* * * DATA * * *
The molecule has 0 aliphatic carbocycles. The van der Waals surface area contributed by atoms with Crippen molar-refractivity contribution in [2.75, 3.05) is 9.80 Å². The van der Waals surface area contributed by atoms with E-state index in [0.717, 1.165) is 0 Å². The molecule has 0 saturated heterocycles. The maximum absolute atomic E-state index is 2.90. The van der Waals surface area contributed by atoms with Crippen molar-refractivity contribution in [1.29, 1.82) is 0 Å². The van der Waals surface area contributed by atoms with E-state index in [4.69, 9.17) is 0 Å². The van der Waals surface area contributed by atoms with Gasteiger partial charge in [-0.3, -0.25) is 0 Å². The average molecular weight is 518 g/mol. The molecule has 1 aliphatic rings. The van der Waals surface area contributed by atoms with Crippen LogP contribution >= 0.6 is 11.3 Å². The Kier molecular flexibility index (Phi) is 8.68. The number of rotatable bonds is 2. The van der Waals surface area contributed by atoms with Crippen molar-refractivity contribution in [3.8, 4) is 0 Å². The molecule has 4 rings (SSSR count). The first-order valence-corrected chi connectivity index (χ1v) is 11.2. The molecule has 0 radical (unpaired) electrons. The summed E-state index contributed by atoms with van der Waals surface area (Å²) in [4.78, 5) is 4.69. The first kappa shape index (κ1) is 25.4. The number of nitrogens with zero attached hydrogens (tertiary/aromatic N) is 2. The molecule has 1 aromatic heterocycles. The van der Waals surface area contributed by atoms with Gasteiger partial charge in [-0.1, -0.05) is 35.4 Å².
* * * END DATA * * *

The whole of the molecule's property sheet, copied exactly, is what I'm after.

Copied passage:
The molecule has 0 aliphatic carbocycles. The van der Waals surface area contributed by atoms with Crippen molar-refractivity contribution in [2.75, 3.05) is 9.80 Å². The van der Waals surface area contributed by atoms with E-state index in [0.717, 1.165) is 0 Å². The molecule has 0 saturated heterocycles. The maximum absolute atomic E-state index is 2.90. The van der Waals surface area contributed by atoms with Crippen molar-refractivity contribution in [1.29, 1.82) is 0 Å². The van der Waals surface area contributed by atoms with E-state index in [4.69, 9.17) is 0 Å². The van der Waals surface area contributed by atoms with Gasteiger partial charge in [-0.3, -0.25) is 0 Å². The average molecular weight is 518 g/mol. The molecule has 1 aliphatic rings. The van der Waals surface area contributed by atoms with Crippen LogP contribution >= 0.6 is 11.3 Å². The Kier molecular flexibility index (Phi) is 8.68. The number of rotatable bonds is 2. The van der Waals surface area contributed by atoms with Crippen molar-refractivity contribution in [3.8, 4) is 0 Å². The molecule has 4 rings (SSSR count). The first-order valence-corrected chi connectivity index (χ1v) is 11.2. The molecule has 0 radical (unpaired) electrons. The summed E-state index contributed by atoms with van der Waals surface area (Å²) in [4.78, 5) is 4.69. The first kappa shape index (κ1) is 25.4. The number of nitrogens with zero attached hydrogens (tertiary/aromatic N) is 2. The molecule has 1 aromatic heterocycles. The van der Waals surface area contributed by atoms with Gasteiger partial charge in [-0.1, -0.05) is 35.4 Å².